-. ~~~%~u~ty~connectson ~ YES voltago change Throttie position sensor failure v ~ -... ......- :Main switch "ON> Check ECM -17"terminal voltage. Is result OK? YES Possible cause: ECM failure 1 Wire continuily/connection failure 1 Diagnostic Chart, Trouble Code 37 (Trim Sensor) -300 Hp Diagnostic Chart, Trouble Code 21 (TPS Circuit) -300 Hp Powerheads Powerheads Note: This seif-dlagnostic code indication may be canceled by turning main switch ON, because OEM detects battery voltage. START :Main switch "ON; Check shift position sensor output voltage J""Ñ .Shill position sensor failure I YES I change. .Wire continuity/connection failure 1'; r~- Check CMP sensor signal is result OK7 _..___I 4 VES YES Possible cause: Possible cause: * EcM fa~ii~re i .ECM failure -Wire coniinui!yiconnection faiiure ! Wire coniinuity/connection failure ---. ~ Diagnostic Chart, Trouble Code 24 (CMP Sensor) -300 Hp Diagnostic Chart, Trouble Code 26 (CMP Sensor, VVT Port) -300 Hp Powerheads Powerheads
Check throttle position sensor output Throttle position sensor faiiire voltage change START --Is result OK' -----.-1 Check MAP sensor, throttle body for air ' YES YES--Y leakage. Air intake system failure Possible cause: .Check intake collector and cover for air -ECM failure leakage. .Wire con!n"!tyicontiectson fatlure -is result OK? i Diagnostic Chart, Troubie Code 25 (CMP Sensor, VVT Starboard) -Diagnostic Chart, Trouble Code 22 (Air Intake System) -300 Hp 300 HDPowerheads Powerheads START :Main switch "ON> -Main swltch"OFF"> Check MAP sensor output voltage change. Check neutral switch function. START MAP sensor failure Is result OK? i Is result OK? YES Posslble cause: . Clogged pressure detect passage ECM failure .Wire short circuit Wire continuity/connection failure Shift position sensor lever damage Diagnostic Chart, Trouble Code 32(MAP Sensor 2,Pressure Detect Diagnostic Chart, Trouble Code 33(Neutral Switch) -300Hp Passaae)-300HD Powerheads Powerheads I 1 I START START :Main switch "ON?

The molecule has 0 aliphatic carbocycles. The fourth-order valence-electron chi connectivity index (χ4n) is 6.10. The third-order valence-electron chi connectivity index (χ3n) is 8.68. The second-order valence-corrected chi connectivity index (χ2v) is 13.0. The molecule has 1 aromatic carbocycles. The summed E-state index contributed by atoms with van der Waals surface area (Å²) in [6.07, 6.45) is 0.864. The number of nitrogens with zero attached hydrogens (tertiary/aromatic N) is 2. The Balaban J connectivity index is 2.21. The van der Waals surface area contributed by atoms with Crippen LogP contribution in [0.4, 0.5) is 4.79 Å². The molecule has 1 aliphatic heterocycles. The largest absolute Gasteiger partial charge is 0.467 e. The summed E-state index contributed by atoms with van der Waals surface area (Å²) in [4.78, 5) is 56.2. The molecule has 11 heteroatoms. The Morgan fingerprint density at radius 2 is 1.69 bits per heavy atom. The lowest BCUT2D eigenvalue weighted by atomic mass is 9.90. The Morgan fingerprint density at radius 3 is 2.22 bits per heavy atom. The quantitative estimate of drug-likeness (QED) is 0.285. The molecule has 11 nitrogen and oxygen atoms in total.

- Check ECM "45""52" terminal voltage ECM power source (battery. battery switch, Check ECM "45"'52" terminal voltage (ECM power source voltage). sub-battery cable, etc.) failure (ECM power source voltage). Is result OK? & YES & YES :Main switch "OFF">
Check OCV operation and OCV gasket 1 OCV anUw OCV gasket falure Check OCV operation and OCV gasket ~ ----.-1 niter condition. 1 OCV and/or OCV gasket faiiure ' filter condition. Is result OK? I Is result OK? 7---- & YES & YES Possible cause: 1 Posslble cause: , -ECM failure ECM failure , .Wire conlinuity/connection failure Wire continuity/connection failure OCV oil passage faiiure OCV oil passage failure OCV actuator failure i * OCV actuator failure Diagnostic Chart, Trouble Code 51 (VVT Advance, Starboard) -300 Diagnostic Chart, Trouble Code 52(VVT Advance, Port) -300Hp Hp Powerheads Powerheads START START YES [ OCV faiiure ~ - Possible cause: -ECM failure Diagnostic Chart, Trouble Code 61 (Oil Control Valve, Starboard) -Diagnostic Chart, Trouble Code 62(Oil Control Valve, Port on V6 300Hp Powerheads Motors) -300Hp Powerheads START
Check throttle motor resistance. ~ ---- START I IS result OK? I - .....-.....I ETV motor relay failure Is result OK? ECM failure ____________I ---. Check ETV motorimotor relay circuit.